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Andre Iguodala did whatever was necessary to help the Warriors win

The former NBA All-Star showed he could do the dirty work to slow LeBron James and help the Warriors survive in Game 1 of the NBA Finals.

Bob Donnan-USA TODAY Sports

SB Nation's 2015 NBA Finals Guide

LeBron James scored 44 points in Game 1, an enormous performance from the NBA's best. If not for Andre Iguodala, though, he might have broken Elgin Baylor's Finals scoring record of 61.

That's how good the Warriors' underappreciated sixth man was on Thursday. After Harrison Barnes' inspired but ineffectual coverage early allowed James to score nine points in the game's first seven minutes, Iguodala entered the game. From that point on, every movement James made was tracked, every attempt to break free hampered and every shot contested.

This game was a testament to both players' abilities, but everyone knew what sort of role James would serve in this series. He's the best, most talked about player in American sports and proved it with so many great shots. Iguodala exerting his influence on this game in the way he did stands out more because it was unexpected -- or at the very least, not guaranteed.

Iguodala was incredible all over in 32 minutes off the bench. He scored 15 points on 6-of-8 shooting while knocking down a couple of three-pointers and punctuating two quarters with slams. When Cleveland's offense devolved into the simplistic James isolations we all knew were coming, James could only manage to score just seven points on 13 shots with Iguodala as the primary defender, according to My Synergy Sports. By contrast, when Iguodala was off the floor, James hit 50 percent of his looks -- 9-of-18 from the floor.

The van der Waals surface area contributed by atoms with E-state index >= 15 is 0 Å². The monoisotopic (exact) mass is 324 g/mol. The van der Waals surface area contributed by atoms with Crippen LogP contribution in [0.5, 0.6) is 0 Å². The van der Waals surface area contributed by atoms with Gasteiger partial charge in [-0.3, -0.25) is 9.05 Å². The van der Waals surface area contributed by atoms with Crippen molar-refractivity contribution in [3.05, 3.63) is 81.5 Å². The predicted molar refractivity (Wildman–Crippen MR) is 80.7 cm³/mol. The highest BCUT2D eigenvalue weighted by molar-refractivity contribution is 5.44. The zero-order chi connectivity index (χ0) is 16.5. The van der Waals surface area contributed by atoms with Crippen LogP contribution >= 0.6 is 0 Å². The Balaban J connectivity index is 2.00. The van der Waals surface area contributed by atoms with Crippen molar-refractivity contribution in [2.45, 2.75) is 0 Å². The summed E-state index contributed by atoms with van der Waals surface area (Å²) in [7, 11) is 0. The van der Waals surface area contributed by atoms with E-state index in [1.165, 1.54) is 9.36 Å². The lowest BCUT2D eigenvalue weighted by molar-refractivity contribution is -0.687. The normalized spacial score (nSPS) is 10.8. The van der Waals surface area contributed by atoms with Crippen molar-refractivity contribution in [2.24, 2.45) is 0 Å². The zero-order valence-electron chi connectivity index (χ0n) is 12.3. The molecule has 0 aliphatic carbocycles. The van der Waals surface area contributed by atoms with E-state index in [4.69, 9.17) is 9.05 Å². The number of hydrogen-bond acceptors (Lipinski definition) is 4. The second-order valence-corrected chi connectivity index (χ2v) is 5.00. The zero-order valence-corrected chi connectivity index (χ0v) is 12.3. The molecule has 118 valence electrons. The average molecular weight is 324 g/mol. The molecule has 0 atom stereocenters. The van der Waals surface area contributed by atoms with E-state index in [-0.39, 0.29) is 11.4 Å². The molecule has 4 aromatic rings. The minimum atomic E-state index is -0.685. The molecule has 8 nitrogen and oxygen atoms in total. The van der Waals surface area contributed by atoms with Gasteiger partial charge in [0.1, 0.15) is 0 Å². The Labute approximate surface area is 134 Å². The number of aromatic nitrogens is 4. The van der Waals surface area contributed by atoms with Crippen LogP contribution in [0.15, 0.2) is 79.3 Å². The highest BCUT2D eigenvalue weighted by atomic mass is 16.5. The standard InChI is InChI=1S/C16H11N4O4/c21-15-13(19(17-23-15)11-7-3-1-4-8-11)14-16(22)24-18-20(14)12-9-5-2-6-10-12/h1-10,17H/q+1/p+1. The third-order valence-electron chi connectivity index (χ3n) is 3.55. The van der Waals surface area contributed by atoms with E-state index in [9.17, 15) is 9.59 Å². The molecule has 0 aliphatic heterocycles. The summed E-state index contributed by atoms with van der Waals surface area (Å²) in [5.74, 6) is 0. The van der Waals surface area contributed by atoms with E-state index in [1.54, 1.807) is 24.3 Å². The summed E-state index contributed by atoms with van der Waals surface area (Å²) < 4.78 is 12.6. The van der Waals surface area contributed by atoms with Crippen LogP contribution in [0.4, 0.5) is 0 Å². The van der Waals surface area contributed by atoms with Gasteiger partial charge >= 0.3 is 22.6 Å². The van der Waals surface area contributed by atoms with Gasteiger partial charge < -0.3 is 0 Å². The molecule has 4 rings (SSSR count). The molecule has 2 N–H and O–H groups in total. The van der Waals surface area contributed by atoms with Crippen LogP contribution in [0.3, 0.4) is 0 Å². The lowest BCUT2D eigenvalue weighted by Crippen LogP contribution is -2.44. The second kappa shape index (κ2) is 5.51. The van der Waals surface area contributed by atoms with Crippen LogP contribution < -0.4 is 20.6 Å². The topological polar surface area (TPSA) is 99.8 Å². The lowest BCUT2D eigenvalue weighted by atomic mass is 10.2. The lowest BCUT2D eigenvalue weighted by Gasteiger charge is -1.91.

It's a testament to Iguodala's adaptability that he's a crucial cog on a great Warriors team. Before signing with the Warriors in 2013, Iguodala had started all 695 games of his NBA career. Besides his rookie season, he never played fewer than 34 minutes per game. He was a Team USA Olympian and one year removed from making his first NBA All Star game with the 76ers. By signing with the Warriors, where he's averaging 29 minutes a game, and then accepting his move to the bench this season, Iguodala put all his previous accomplishments aside to focus on helping build a team that's truly special.

Golden State doesn't need the Iguodala who spent eight years as a star and lead scorer in Philadelphia, nor the guy who reprised the same role for a season in Denver. The Warriors need a completely different player, one who recognizes his best shots come from ball movement and his most important impact is the quiet suffocation of opposing stars when needed.

Still, there's no doubt the new Iguodala who dominated on Thursday is someone shaped by his past.

"Aaron McKie, when I was a rookie, he was walking me through it, because I was starting and guarding a lot of those guys," Iguodala said after the game. "He always said make it hard for them. NBA is about scoring. You've got a lot of talented players, guys are going to score the points. You've got to get stops. The thing to do is make it hard for them. Don't foul them. Make them take tough shots and the routes hard. He kind of just gave me the ins and outs of how to be a good defender in this league."

His coach echoed the same sentiments, praising Iguodala for his efforts in this game and all season, both visible and otherwise.

Iguodala held his own in the post and absorbed the pounding of James throughout the game. All but four of James' baskets came outside of the restricted area. "And, every once in a while," McKie's advice continued, "try to get a steal, try to get a tip. Throw them off-rhythm."

Iguodala did that, too.

He's not a star or even a starter anymore, but without Iguodala, the Warriors don't win Game 1. Not every 31-year-old in the NBA today could give up what Iguodala did, but his selflessness helped Golden State achieve a historic season that's now three wins from a title.

"The key to it is making it as hard for them as possible," McKie told the rookie way back in 2004. It's a lesson that Iguodala has carried with him ever since.